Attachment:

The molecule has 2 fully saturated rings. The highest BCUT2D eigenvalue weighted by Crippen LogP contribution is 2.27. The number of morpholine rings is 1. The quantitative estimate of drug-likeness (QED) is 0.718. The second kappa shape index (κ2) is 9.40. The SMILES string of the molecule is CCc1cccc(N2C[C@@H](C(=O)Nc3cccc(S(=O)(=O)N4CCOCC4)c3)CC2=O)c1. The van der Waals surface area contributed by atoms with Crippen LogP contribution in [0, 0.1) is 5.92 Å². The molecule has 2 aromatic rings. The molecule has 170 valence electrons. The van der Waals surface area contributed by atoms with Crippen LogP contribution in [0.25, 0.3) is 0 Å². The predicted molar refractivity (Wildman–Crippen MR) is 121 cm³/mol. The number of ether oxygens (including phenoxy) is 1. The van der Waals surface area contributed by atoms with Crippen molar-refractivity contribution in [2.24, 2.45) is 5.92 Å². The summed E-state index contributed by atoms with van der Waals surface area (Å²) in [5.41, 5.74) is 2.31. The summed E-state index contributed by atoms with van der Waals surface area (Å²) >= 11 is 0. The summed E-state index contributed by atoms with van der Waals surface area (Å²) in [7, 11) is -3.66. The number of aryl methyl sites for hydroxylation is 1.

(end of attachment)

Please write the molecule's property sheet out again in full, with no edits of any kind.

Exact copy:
The molecule has 2 fully saturated rings. The highest BCUT2D eigenvalue weighted by Crippen LogP contribution is 2.27. The number of morpholine rings is 1. The quantitative estimate of drug-likeness (QED) is 0.718. The second kappa shape index (κ2) is 9.40. The SMILES string of the molecule is CCc1cccc(N2C[C@@H](C(=O)Nc3cccc(S(=O)(=O)N4CCOCC4)c3)CC2=O)c1. The van der Waals surface area contributed by atoms with Crippen LogP contribution in [0, 0.1) is 5.92 Å². The molecule has 2 aromatic rings. The molecule has 170 valence electrons. The van der Waals surface area contributed by atoms with Crippen LogP contribution in [0.25, 0.3) is 0 Å². The predicted molar refractivity (Wildman–Crippen MR) is 121 cm³/mol. The number of ether oxygens (including phenoxy) is 1. The van der Waals surface area contributed by atoms with Crippen molar-refractivity contribution in [2.24, 2.45) is 5.92 Å². The summed E-state index contributed by atoms with van der Waals surface area (Å²) in [5.41, 5.74) is 2.31. The summed E-state index contributed by atoms with van der Waals surface area (Å²) >= 11 is 0. The summed E-state index contributed by atoms with van der Waals surface area (Å²) in [7, 11) is -3.66. The number of aryl methyl sites for hydroxylation is 1.